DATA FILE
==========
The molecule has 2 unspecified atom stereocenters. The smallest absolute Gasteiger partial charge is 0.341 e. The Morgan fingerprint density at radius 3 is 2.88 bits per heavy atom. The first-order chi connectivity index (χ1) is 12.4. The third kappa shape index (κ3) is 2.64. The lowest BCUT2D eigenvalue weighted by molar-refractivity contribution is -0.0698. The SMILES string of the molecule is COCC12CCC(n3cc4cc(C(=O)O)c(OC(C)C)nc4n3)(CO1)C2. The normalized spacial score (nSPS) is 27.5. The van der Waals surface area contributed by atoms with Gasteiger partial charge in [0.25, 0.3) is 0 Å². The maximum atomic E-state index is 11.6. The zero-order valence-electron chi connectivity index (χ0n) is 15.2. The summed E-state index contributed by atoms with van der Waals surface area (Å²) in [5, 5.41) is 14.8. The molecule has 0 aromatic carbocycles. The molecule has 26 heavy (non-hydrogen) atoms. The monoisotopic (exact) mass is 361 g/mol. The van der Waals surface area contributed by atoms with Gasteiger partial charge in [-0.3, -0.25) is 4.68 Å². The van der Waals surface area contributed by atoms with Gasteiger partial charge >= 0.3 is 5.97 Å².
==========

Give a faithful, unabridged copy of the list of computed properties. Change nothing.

The molecule has 2 unspecified atom stereocenters. The smallest absolute Gasteiger partial charge is 0.341 e. The Morgan fingerprint density at radius 3 is 2.88 bits per heavy atom. The first-order chi connectivity index (χ1) is 12.4. The third kappa shape index (κ3) is 2.64. The lowest BCUT2D eigenvalue weighted by molar-refractivity contribution is -0.0698. The SMILES string of the molecule is COCC12CCC(n3cc4cc(C(=O)O)c(OC(C)C)nc4n3)(CO1)C2. The normalized spacial score (nSPS) is 27.5. The van der Waals surface area contributed by atoms with Gasteiger partial charge in [0.25, 0.3) is 0 Å². The maximum atomic E-state index is 11.6. The zero-order valence-electron chi connectivity index (χ0n) is 15.2. The summed E-state index contributed by atoms with van der Waals surface area (Å²) in [5, 5.41) is 14.8. The molecule has 0 aromatic carbocycles. The molecule has 26 heavy (non-hydrogen) atoms. The monoisotopic (exact) mass is 361 g/mol. The van der Waals surface area contributed by atoms with Gasteiger partial charge in [-0.3, -0.25) is 4.68 Å². The van der Waals surface area contributed by atoms with Gasteiger partial charge >= 0.3 is 5.97 Å².